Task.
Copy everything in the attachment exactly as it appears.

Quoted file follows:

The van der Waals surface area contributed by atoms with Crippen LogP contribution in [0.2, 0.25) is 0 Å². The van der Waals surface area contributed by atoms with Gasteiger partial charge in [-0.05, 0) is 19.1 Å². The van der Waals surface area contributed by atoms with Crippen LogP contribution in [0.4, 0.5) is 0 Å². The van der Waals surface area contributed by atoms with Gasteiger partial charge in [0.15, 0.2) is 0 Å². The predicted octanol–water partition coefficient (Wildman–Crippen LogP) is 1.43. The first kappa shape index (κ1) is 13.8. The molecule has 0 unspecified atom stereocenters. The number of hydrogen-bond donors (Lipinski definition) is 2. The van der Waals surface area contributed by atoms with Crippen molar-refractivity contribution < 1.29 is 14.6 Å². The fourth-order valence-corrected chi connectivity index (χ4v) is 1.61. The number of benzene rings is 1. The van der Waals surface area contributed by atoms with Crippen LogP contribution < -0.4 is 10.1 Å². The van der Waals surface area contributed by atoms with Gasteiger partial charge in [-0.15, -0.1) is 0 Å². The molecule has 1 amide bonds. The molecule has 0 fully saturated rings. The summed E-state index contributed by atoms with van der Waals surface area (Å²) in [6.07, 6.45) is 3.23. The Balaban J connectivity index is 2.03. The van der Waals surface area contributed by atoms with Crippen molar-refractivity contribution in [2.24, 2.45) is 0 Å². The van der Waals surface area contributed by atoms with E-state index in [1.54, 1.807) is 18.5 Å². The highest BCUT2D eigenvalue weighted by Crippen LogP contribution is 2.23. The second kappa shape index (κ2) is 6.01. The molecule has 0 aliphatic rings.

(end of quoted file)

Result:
The van der Waals surface area contributed by atoms with Crippen LogP contribution in [0.2, 0.25) is 0 Å². The van der Waals surface area contributed by atoms with Gasteiger partial charge in [-0.05, 0) is 19.1 Å². The van der Waals surface area contributed by atoms with Crippen LogP contribution in [0.4, 0.5) is 0 Å². The van der Waals surface area contributed by atoms with Gasteiger partial charge in [0.15, 0.2) is 0 Å². The predicted octanol–water partition coefficient (Wildman–Crippen LogP) is 1.43. The first kappa shape index (κ1) is 13.8. The molecule has 0 unspecified atom stereocenters. The number of hydrogen-bond donors (Lipinski definition) is 2. The van der Waals surface area contributed by atoms with Crippen molar-refractivity contribution < 1.29 is 14.6 Å². The fourth-order valence-corrected chi connectivity index (χ4v) is 1.61. The number of benzene rings is 1. The van der Waals surface area contributed by atoms with Crippen LogP contribution < -0.4 is 10.1 Å². The van der Waals surface area contributed by atoms with Gasteiger partial charge in [-0.15, -0.1) is 0 Å². The molecule has 1 amide bonds. The molecule has 0 fully saturated rings. The summed E-state index contributed by atoms with van der Waals surface area (Å²) in [6.07, 6.45) is 3.23. The Balaban J connectivity index is 2.03. The van der Waals surface area contributed by atoms with Crippen molar-refractivity contribution in [2.24, 2.45) is 0 Å². The van der Waals surface area contributed by atoms with E-state index in [1.54, 1.807) is 18.5 Å². The highest BCUT2D eigenvalue weighted by Crippen LogP contribution is 2.23. The second kappa shape index (κ2) is 6.01. The molecule has 0 aliphatic rings.